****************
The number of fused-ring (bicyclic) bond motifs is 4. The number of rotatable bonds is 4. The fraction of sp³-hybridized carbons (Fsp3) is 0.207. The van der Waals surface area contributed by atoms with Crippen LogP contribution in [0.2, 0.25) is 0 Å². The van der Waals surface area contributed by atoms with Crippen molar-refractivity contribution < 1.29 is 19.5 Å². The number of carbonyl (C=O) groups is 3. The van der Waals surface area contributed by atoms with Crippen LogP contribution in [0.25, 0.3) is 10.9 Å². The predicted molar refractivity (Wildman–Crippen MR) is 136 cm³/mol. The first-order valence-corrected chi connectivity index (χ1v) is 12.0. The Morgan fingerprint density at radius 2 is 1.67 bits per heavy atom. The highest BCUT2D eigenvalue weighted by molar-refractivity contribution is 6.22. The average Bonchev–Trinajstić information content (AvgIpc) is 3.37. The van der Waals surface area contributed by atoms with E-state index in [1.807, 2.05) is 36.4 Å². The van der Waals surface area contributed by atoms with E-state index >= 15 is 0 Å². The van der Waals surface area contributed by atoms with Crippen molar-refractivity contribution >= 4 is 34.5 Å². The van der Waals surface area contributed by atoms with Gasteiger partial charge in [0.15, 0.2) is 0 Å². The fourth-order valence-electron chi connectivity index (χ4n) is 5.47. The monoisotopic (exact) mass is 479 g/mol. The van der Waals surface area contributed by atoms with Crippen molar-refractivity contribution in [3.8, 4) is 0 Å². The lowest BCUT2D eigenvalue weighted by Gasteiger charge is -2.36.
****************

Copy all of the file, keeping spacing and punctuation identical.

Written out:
The number of fused-ring (bicyclic) bond motifs is 4. The number of rotatable bonds is 4. The fraction of sp³-hybridized carbons (Fsp3) is 0.207. The van der Waals surface area contributed by atoms with Crippen LogP contribution in [0.2, 0.25) is 0 Å². The van der Waals surface area contributed by atoms with Crippen molar-refractivity contribution < 1.29 is 19.5 Å². The number of carbonyl (C=O) groups is 3. The van der Waals surface area contributed by atoms with Crippen LogP contribution in [0.25, 0.3) is 10.9 Å². The predicted molar refractivity (Wildman–Crippen MR) is 136 cm³/mol. The first-order valence-corrected chi connectivity index (χ1v) is 12.0. The Morgan fingerprint density at radius 2 is 1.67 bits per heavy atom. The highest BCUT2D eigenvalue weighted by molar-refractivity contribution is 6.22. The average Bonchev–Trinajstić information content (AvgIpc) is 3.37. The van der Waals surface area contributed by atoms with E-state index in [1.807, 2.05) is 36.4 Å². The van der Waals surface area contributed by atoms with E-state index >= 15 is 0 Å². The van der Waals surface area contributed by atoms with Crippen molar-refractivity contribution >= 4 is 34.5 Å². The van der Waals surface area contributed by atoms with Gasteiger partial charge in [0.15, 0.2) is 0 Å². The fourth-order valence-electron chi connectivity index (χ4n) is 5.47. The monoisotopic (exact) mass is 479 g/mol. The van der Waals surface area contributed by atoms with Crippen molar-refractivity contribution in [3.8, 4) is 0 Å². The lowest BCUT2D eigenvalue weighted by Gasteiger charge is -2.36.